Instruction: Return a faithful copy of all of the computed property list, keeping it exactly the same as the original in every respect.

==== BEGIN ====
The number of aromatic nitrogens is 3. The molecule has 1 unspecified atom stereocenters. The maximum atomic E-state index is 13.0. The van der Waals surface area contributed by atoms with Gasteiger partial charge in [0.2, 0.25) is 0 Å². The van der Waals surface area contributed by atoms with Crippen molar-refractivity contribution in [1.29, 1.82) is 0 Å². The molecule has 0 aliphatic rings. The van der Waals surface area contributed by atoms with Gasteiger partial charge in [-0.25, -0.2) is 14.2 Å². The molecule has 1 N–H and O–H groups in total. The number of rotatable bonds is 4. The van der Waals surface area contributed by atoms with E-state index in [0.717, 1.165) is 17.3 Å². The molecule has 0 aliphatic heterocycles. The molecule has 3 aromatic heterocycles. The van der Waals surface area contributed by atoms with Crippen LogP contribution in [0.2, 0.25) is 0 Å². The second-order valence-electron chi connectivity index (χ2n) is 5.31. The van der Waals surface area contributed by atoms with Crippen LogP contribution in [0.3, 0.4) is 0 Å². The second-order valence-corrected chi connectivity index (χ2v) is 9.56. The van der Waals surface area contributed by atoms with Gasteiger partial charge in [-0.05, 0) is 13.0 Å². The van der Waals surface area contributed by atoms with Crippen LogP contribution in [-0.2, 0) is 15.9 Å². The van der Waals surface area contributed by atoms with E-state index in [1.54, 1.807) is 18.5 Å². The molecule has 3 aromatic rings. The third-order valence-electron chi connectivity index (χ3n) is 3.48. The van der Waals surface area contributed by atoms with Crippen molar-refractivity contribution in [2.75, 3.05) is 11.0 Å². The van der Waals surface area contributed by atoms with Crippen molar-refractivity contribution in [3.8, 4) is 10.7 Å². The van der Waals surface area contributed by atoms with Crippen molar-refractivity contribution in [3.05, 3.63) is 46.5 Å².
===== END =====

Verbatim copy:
The number of aromatic nitrogens is 3. The molecule has 1 unspecified atom stereocenters. The maximum atomic E-state index is 13.0. The van der Waals surface area contributed by atoms with Gasteiger partial charge in [0.2, 0.25) is 0 Å². The van der Waals surface area contributed by atoms with Crippen molar-refractivity contribution in [1.29, 1.82) is 0 Å². The molecule has 0 aliphatic rings. The van der Waals surface area contributed by atoms with Gasteiger partial charge in [-0.25, -0.2) is 14.2 Å². The molecule has 1 N–H and O–H groups in total. The number of rotatable bonds is 4. The van der Waals surface area contributed by atoms with E-state index in [0.717, 1.165) is 17.3 Å². The molecule has 0 aliphatic heterocycles. The molecule has 3 aromatic heterocycles. The van der Waals surface area contributed by atoms with Crippen LogP contribution in [0.2, 0.25) is 0 Å². The second-order valence-electron chi connectivity index (χ2n) is 5.31. The van der Waals surface area contributed by atoms with Crippen LogP contribution in [0.3, 0.4) is 0 Å². The second-order valence-corrected chi connectivity index (χ2v) is 9.56. The van der Waals surface area contributed by atoms with Gasteiger partial charge in [-0.05, 0) is 13.0 Å². The van der Waals surface area contributed by atoms with Crippen LogP contribution in [-0.2, 0) is 15.9 Å². The van der Waals surface area contributed by atoms with E-state index in [1.54, 1.807) is 18.5 Å². The molecule has 3 aromatic rings. The third-order valence-electron chi connectivity index (χ3n) is 3.48. The van der Waals surface area contributed by atoms with Crippen molar-refractivity contribution in [2.75, 3.05) is 11.0 Å². The van der Waals surface area contributed by atoms with Crippen molar-refractivity contribution in [3.8, 4) is 10.7 Å². The van der Waals surface area contributed by atoms with Crippen molar-refractivity contribution in [3.05, 3.63) is 46.5 Å².